The data released by the government on a day when ministers of the Narendra Modi cabinet took charge showed 7.8 per cent of all employable urban youth being jobless, while the percentage for the rural was 5.3 per cent.
TIO: New Delhi, May 31
India’s unemployment rose to a 45-year high of 6.1 per cent in 2017-18 and economic growth fell to a five-year low in 2018-19, official data released on Friday shows, a week after Narendra Modi’s government swept back to power.
The joblessness among male on all-India basis was 6.2 per cent, while it was 5.7 per cent in case of females.
It also showed that the unemployment rate for males was higher at 7.1 per cent in cities compared to 5.8 per cent in rural areas.
Similarly, the joblessness for women was also higher in urban areas at 10.8 per cent compared to 3.8 per cent in rural areas.
The unemployment figures assume greater importance given the controversy that surrounds them, and gives credence to a data leak in January. A news report quoting National Sample Survey Office said that government data showed unemployment was 6.1 per cent, prompting the Niti Aayog to hold a press conference to dismiss the figure as “not final”.
The Opposition accused the central government of withholding data until elections—a charge that Prime Minister Narendra Modi’s dispensation had then denied.
Prime Minister Narendra Modi’s National Democratic Alliance government rode the “Modi wave” to power with an astounding majority of 351 of the Lok Sabha’s 543 seats.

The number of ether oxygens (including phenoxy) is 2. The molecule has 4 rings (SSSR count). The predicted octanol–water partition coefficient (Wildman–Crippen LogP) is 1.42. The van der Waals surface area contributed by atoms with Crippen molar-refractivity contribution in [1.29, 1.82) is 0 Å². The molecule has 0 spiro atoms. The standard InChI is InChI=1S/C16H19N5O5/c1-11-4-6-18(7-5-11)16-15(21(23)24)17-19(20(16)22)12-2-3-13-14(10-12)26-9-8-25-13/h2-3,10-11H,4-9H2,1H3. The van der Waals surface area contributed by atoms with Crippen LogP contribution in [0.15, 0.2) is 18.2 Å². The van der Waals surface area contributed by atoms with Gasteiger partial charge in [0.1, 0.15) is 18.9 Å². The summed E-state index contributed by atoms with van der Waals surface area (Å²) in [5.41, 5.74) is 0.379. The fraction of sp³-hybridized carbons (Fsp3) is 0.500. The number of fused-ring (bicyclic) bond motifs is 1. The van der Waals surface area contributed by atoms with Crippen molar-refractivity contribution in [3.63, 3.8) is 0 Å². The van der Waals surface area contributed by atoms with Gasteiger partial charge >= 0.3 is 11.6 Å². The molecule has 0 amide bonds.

However, releasing the survey report after taking into account the expert committee recommendations, Statistics Secretary Pravin Srivastava told a reporter: “It is a new design and a new matrix. It would be unfair to compare it with the past. This 45- year high is your interpretation. I don’t want to claim that it is 45-year low or high”.
Elaborating further, he said: “The point is that it is a different matrix. From 2017-18 onwards, you will be getting regular estimates and this (labour force survey) can be used as a base. When we change the matrix, it is very difficult to measure (compare) because there is no means to do a retrospective analysis in that year based on earlier matrix”.
The ministry said the PLFS needs to be seen as a new series for measuring employment and unemployment on an annual basis. It is important to note that with the rise in education levels in the economy and rise in household income levels, the aspiration levels of educated youth have also risen.
Thus they may no longer be willing to join the labour force or workforce requiring low skills and low remuneration. The PLFS results give the distribution of educated and unemployed persons across the country which can be used as a basis for skilling, of youth to make them more employable by industry, it said.
About the National Statistical Commission (NSC), Srivastava said: “The NSC makes its recommendation but the ministry has to consider it. They can only make recommendations. The NSC has the role to see the statistical system in entirety in addition to statistics ministry and states. There is no change in the functioning of the ministry. The restructuring of ministry was approved by the Cabinet”.
He also said: “The data for PLFS for January to March will be released next month. We have brought two quarterly data on labour survey. We are coming out with consumption expenditure survey for 2017-18. We are expecting it in June. You can then compare unemployment captured by that survey with PLFS”.
In bad news for the new government on day one, CSO data showed that economic growth slowed to a 5-year low of 5.8 per cent in the fourth quarter of 2018-19, pushing India behind China, due to a poor showing by agriculture and manufacturing sectors.